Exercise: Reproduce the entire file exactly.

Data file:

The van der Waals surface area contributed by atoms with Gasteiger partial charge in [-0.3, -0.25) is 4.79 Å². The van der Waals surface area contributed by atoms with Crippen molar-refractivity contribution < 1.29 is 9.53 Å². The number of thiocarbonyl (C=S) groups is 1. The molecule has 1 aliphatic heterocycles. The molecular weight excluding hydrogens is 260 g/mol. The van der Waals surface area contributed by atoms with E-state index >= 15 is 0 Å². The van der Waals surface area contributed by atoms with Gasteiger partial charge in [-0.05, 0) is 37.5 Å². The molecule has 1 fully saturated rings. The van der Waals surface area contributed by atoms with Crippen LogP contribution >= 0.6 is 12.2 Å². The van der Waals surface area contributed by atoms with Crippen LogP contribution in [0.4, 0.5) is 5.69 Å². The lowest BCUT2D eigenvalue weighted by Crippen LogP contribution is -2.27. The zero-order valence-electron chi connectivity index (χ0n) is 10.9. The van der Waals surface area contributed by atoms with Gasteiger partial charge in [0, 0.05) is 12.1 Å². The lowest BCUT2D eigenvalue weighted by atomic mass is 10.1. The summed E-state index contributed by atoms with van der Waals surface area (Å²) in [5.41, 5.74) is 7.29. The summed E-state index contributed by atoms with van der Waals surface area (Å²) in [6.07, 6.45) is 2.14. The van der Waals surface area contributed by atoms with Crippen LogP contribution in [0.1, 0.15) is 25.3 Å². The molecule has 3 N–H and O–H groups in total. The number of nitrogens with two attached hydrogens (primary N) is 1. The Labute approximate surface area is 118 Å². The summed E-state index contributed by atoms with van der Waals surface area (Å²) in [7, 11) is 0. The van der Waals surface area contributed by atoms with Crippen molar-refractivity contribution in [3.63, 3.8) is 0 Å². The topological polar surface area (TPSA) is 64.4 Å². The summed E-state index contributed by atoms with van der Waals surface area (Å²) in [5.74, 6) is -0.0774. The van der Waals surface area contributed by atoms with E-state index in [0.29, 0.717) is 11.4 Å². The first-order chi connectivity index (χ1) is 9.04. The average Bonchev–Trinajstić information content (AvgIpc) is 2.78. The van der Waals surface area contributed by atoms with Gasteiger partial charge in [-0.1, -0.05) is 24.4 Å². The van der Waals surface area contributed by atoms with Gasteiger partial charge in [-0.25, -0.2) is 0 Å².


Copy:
The van der Waals surface area contributed by atoms with Gasteiger partial charge in [-0.3, -0.25) is 4.79 Å². The van der Waals surface area contributed by atoms with Crippen molar-refractivity contribution < 1.29 is 9.53 Å². The number of thiocarbonyl (C=S) groups is 1. The molecule has 1 aliphatic heterocycles. The molecular weight excluding hydrogens is 260 g/mol. The van der Waals surface area contributed by atoms with E-state index >= 15 is 0 Å². The van der Waals surface area contributed by atoms with Gasteiger partial charge in [-0.05, 0) is 37.5 Å². The molecule has 1 fully saturated rings. The van der Waals surface area contributed by atoms with Crippen LogP contribution >= 0.6 is 12.2 Å². The van der Waals surface area contributed by atoms with Crippen LogP contribution in [0.4, 0.5) is 5.69 Å². The lowest BCUT2D eigenvalue weighted by Crippen LogP contribution is -2.27. The zero-order valence-electron chi connectivity index (χ0n) is 10.9. The van der Waals surface area contributed by atoms with Gasteiger partial charge in [0, 0.05) is 12.1 Å². The lowest BCUT2D eigenvalue weighted by atomic mass is 10.1. The summed E-state index contributed by atoms with van der Waals surface area (Å²) in [5.41, 5.74) is 7.29. The summed E-state index contributed by atoms with van der Waals surface area (Å²) in [6.07, 6.45) is 2.14. The van der Waals surface area contributed by atoms with Crippen LogP contribution in [0.1, 0.15) is 25.3 Å². The molecule has 3 N–H and O–H groups in total. The number of nitrogens with two attached hydrogens (primary N) is 1. The Labute approximate surface area is 118 Å². The summed E-state index contributed by atoms with van der Waals surface area (Å²) in [7, 11) is 0. The van der Waals surface area contributed by atoms with Crippen molar-refractivity contribution in [3.63, 3.8) is 0 Å². The topological polar surface area (TPSA) is 64.4 Å². The summed E-state index contributed by atoms with van der Waals surface area (Å²) in [5.74, 6) is -0.0774. The van der Waals surface area contributed by atoms with E-state index in [0.29, 0.717) is 11.4 Å². The first-order chi connectivity index (χ1) is 9.04. The average Bonchev–Trinajstić information content (AvgIpc) is 2.78. The van der Waals surface area contributed by atoms with Gasteiger partial charge in [-0.1, -0.05) is 24.4 Å². The van der Waals surface area contributed by atoms with Gasteiger partial charge in [-0.25, -0.2) is 0 Å².